ALUMNI SPOTLIGHT: SOFTPAY
“In the last 20 years, we have worked a lot within services around payments. We started a company called Storebox – one of the largest suppliers of digital receipt solutions in the Nordic region – and often had problems integrating payment checkpoints. That is when we started Softpay.”
Co-Founder and Part Owner of Softpay
In an interview with Jacob Aisen, successful entrepreneur, co-founder and part owner of the Danish fintech Softpay, Aisen discussed the origins of Softpay, the future of the payments industry and his advice to other fintech founders.
Seeing the opportunity to follow Google, Visa and Mastercard in providing payment terminals as pure software, Aisen and his colleagues at Softpay bought back a company they had started many years ago called Unwire, a mobile mobility and payments platform employing around 70 people. “We then took 25 people from that team and told them we were going to do something new,” he shared. After organizing a team experienced in developing innovative payment solutions and after investing €3m themselves, Softpay was born.
Within a matter of minutes, Softpay customers are able to integrate contactless online payments onto any device and easily use their devices as payment terminals in their businesses. The company participated in the Lighthouse Program this spring, 2020, with the ambition to work closer with our partner banks. The fintech also recently announced €3m in investment from a few selected private investors, which will be used to expand their product development team.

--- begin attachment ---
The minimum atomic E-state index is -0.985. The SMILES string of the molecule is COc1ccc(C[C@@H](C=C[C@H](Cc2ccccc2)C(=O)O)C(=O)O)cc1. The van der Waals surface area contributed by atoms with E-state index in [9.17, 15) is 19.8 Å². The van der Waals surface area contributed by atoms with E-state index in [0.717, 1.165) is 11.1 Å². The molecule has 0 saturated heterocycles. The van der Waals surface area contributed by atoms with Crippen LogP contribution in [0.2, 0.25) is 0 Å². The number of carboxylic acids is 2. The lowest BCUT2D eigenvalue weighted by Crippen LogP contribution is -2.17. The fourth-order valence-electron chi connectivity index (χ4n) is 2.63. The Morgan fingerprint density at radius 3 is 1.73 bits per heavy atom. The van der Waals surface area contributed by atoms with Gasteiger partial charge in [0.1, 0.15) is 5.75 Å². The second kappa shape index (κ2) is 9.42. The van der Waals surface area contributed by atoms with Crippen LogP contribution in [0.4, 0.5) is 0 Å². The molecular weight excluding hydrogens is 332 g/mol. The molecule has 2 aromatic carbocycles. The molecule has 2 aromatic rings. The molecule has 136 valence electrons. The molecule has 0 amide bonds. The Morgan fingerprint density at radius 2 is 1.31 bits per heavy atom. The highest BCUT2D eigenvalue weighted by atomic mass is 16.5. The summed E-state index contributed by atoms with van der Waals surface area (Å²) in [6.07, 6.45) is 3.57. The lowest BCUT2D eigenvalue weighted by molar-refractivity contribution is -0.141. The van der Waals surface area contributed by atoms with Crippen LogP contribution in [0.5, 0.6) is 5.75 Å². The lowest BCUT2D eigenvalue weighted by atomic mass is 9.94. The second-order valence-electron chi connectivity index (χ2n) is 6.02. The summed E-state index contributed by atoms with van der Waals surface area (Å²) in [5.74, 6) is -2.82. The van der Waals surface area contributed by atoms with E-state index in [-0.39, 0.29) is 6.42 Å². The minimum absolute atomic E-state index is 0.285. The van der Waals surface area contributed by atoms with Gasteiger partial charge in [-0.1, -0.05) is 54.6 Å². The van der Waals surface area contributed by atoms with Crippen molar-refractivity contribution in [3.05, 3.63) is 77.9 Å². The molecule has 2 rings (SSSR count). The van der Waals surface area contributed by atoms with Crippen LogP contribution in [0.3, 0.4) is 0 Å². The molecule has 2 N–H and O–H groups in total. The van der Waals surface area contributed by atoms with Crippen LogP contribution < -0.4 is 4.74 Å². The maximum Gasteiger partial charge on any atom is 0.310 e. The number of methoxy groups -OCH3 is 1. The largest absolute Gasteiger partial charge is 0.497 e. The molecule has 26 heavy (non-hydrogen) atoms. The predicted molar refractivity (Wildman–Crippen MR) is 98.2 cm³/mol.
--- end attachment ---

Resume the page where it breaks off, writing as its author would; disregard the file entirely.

While discussing rising trends in the industry, Aisen noted the shift in merchant perspective. Merchants no longer feel the same sense of fear around potential instability of trying new payment providers. “Many other large payment companies often say they know the ‘good old stuff’, which has worked for many years and customers have felt very locked to a payment provider, but we now see a shift.” In other words, many large merchants are willing to try something new.
Businesses are also requiring more and are thinking ahead of payment companies when it comes to services. Retailers need to be much more service-oriented in order to compete with the internet and online shopping. Seeing these trends, Softpay is working on solutions to meet the new merchant demand to have relationships with their customers.
“They want to integrate payment into more services. For example, when you go to a supermarket and you want to scan the goods yourself, payments should be much more integrated. When it comes to how you service customers in a shop, they increasingly like the potential for a salesperson to walk around a store and complete a purchase with a customer without needing to walk back to an old, fixed cashier system.”
A true entrepreneur at heart, Aisen also shared a few words of wisdom for his fellow founders in the fintech ecosystem. While discussing the realities of building a company and potential exit strategies available, he shared,
“We always say that we never build a company to sell it, because then you have the wrong focus. Then you start to do timelines and never manage to do the product and get the customers exactly on time. If you start a company based on the idea that it should be sold, you are not doing the best you can do for the future. You are doing things basically optimized for timing, but not for the future. We build a company because we love the products.”
Having declined many offers to be acquired, Softpay still wants to focus on building quality solutions and are instead more open to buying other companies to find missing parts and solutions. With the recent investment Softpay has secured, the team is growing and looking to expand into more markets and secure more partners.